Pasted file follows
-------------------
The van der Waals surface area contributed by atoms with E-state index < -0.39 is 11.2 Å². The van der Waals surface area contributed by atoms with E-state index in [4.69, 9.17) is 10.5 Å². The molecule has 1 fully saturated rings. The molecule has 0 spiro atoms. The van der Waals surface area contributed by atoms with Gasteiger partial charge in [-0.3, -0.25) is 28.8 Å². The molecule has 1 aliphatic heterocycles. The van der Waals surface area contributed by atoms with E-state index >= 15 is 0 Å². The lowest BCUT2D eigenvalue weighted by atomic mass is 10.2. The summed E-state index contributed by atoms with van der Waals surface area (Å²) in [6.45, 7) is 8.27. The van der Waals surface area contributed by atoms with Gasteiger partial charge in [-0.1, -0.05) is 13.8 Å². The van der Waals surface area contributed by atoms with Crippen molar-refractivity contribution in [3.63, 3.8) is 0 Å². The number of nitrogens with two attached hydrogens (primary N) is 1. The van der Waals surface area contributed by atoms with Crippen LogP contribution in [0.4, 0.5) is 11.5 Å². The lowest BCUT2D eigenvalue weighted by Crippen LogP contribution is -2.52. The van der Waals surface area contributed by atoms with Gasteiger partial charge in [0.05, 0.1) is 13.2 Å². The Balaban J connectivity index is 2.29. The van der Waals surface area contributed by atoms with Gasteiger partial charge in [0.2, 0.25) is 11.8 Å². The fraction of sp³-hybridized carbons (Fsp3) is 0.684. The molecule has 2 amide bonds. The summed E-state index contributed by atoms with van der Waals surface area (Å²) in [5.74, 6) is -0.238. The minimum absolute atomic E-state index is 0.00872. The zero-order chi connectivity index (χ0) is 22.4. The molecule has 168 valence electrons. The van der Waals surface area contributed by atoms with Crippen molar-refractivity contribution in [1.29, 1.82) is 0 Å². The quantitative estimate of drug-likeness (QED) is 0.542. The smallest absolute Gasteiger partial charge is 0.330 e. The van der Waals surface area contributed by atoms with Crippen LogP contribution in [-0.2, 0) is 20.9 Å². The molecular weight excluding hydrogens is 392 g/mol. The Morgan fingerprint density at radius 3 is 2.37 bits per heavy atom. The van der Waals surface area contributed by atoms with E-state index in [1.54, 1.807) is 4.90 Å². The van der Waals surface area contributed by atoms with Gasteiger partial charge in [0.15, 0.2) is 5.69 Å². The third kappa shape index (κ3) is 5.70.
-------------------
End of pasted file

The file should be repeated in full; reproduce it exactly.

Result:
The van der Waals surface area contributed by atoms with E-state index < -0.39 is 11.2 Å². The van der Waals surface area contributed by atoms with E-state index in [4.69, 9.17) is 10.5 Å². The molecule has 1 fully saturated rings. The molecule has 0 spiro atoms. The van der Waals surface area contributed by atoms with Gasteiger partial charge in [-0.3, -0.25) is 28.8 Å². The molecule has 1 aliphatic heterocycles. The van der Waals surface area contributed by atoms with E-state index >= 15 is 0 Å². The lowest BCUT2D eigenvalue weighted by atomic mass is 10.2. The summed E-state index contributed by atoms with van der Waals surface area (Å²) in [6.45, 7) is 8.27. The van der Waals surface area contributed by atoms with Gasteiger partial charge in [-0.1, -0.05) is 13.8 Å². The van der Waals surface area contributed by atoms with Crippen molar-refractivity contribution in [3.63, 3.8) is 0 Å². The number of nitrogens with two attached hydrogens (primary N) is 1. The van der Waals surface area contributed by atoms with Crippen LogP contribution in [0.4, 0.5) is 11.5 Å². The lowest BCUT2D eigenvalue weighted by Crippen LogP contribution is -2.52. The van der Waals surface area contributed by atoms with Gasteiger partial charge in [0.05, 0.1) is 13.2 Å². The Balaban J connectivity index is 2.29. The van der Waals surface area contributed by atoms with Gasteiger partial charge in [0.2, 0.25) is 11.8 Å². The fraction of sp³-hybridized carbons (Fsp3) is 0.684. The molecule has 2 amide bonds. The summed E-state index contributed by atoms with van der Waals surface area (Å²) in [5.74, 6) is -0.238. The minimum absolute atomic E-state index is 0.00872. The zero-order chi connectivity index (χ0) is 22.4. The molecule has 168 valence electrons. The van der Waals surface area contributed by atoms with Crippen molar-refractivity contribution in [1.29, 1.82) is 0 Å². The quantitative estimate of drug-likeness (QED) is 0.542. The smallest absolute Gasteiger partial charge is 0.330 e. The van der Waals surface area contributed by atoms with Crippen LogP contribution in [-0.2, 0) is 20.9 Å². The molecular weight excluding hydrogens is 392 g/mol. The Morgan fingerprint density at radius 3 is 2.37 bits per heavy atom. The van der Waals surface area contributed by atoms with E-state index in [1.54, 1.807) is 4.90 Å². The van der Waals surface area contributed by atoms with Gasteiger partial charge in [0.15, 0.2) is 5.69 Å². The third kappa shape index (κ3) is 5.70.